Feminae: Medieval Women and Gender Index


  • Record Number: 3174
  • Author(s)/Creator(s): Hirsh , John C.
  • Contributor(s):
  • Title: Tangled Webs: Weaving and the Supernatural [analysis of burials with bracteates].
  • Source: Old English Newsletter 29, 3 (Spring 1996):
  • Description:
  • Article Type: Conference Paper Abstract
  • Subject (See Also): Archaeology Bracteates Grave Goods Supernatural Weaving
  • Geographic Area: British Isles
  • Century: General
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  • Abstract: This paper takes its cue from Michael Enright's 1990 article on a possible weaving goddess (Früh-mittelalterliche Studien 24:54-70, Tafel I) in which he describes how future research with bracteates will allow the identification of persistent elements of belief and of those which are abandoned. I began to track the "tangled web" of connections, being particularly interested in repercussions for gender roles and whether any supernatural contexts or cultural interplay could give information about real women in history and their relationship to weaving and the supernatural. Beginning with Continental burials accompanied by bracteates, the paper develops a context for possible weavers' graves linked to divination or prophecy as background for comparison to both pre- and post-Christian Anglo-Saxon contexts. In Anglo-Saxon contexts, evidence on weaving swords in female graves with elaborate grave goods is supplemented by more recent work on cremation data. The work of Richards and others on decoration and fmds in cremation urn studies has shown that fmds such as spindle whorls are not sex specific; nevertheless, it seems that both Anglian and Saxon sites confirm a core of ritual practice in which particular grave goods are symbolic of common beliefs. Such symbolic practice may be the Anglo-Saxon reflex or "translation" of the later Continental bracteate burials. The bracteate burials themselves link to major cult sites and identifiable female graves with reinforcing accessories for a context of weaving; the bracteates are "translations" of a Byzantine model (6th-7th cent.) depicting Mary spinning at the Annunciation. The next context examined therefore concerns Christian depictions. The Cœdmon manuscript and the Benedictional of Œthelwold contain rare depictions in Anglo-Saxon Christian culture of supernatural links to weaving. The link for the latter may come from the "Protoevangelium of James," but the tales of Mary spinning have far older seeds nevertheless connected to real women and weaving as a practice. Constas' recent work on Archbishop Proclus of Constantinople (early 5th) argues that his images of the Virgin as textile loom may have been authored by the Empress Pulcheria and her elite weavers. The connection of women in history to weaving and the supernatural is carried back for a final example in Europe, that of the Oseberg burial, seen here as a late reflex of the context set up by weaving goddess bracteates [Reproduced by permission of Robert Schicler, the “Abstracts of Papers in Anglo-Saxon Studies” editor, and the editors of the “Old English Newsletter.”].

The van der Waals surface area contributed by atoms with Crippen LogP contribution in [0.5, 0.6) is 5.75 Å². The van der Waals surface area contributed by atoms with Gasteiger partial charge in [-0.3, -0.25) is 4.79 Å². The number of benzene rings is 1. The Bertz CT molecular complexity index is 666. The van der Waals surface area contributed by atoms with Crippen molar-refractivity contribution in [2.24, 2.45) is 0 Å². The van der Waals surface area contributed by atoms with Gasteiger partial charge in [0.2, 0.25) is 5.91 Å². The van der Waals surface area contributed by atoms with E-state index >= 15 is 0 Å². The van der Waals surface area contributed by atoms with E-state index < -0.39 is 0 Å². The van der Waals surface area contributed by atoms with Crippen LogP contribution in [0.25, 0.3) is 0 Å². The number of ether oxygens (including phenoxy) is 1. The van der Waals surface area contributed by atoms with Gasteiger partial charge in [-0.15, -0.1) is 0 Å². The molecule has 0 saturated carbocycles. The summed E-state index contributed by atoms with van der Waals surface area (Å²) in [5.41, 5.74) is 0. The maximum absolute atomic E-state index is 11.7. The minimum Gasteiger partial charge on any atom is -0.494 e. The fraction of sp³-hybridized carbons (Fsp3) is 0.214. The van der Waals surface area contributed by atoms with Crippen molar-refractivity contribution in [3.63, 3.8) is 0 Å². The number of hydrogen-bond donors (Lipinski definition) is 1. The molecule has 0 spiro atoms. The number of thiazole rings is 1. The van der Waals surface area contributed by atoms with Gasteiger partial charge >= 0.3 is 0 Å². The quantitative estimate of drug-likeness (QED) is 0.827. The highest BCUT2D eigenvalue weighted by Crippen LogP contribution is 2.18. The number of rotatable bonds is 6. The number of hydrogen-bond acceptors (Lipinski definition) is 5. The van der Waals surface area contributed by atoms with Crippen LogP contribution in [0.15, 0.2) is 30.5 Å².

• Author's Affiliation: Georgetown University
  • Conference Info: - , -
  • Year of Publication: 1996.
  • Language: English
  • ISSN/ISBN: 00301973
  • Material/Technique :
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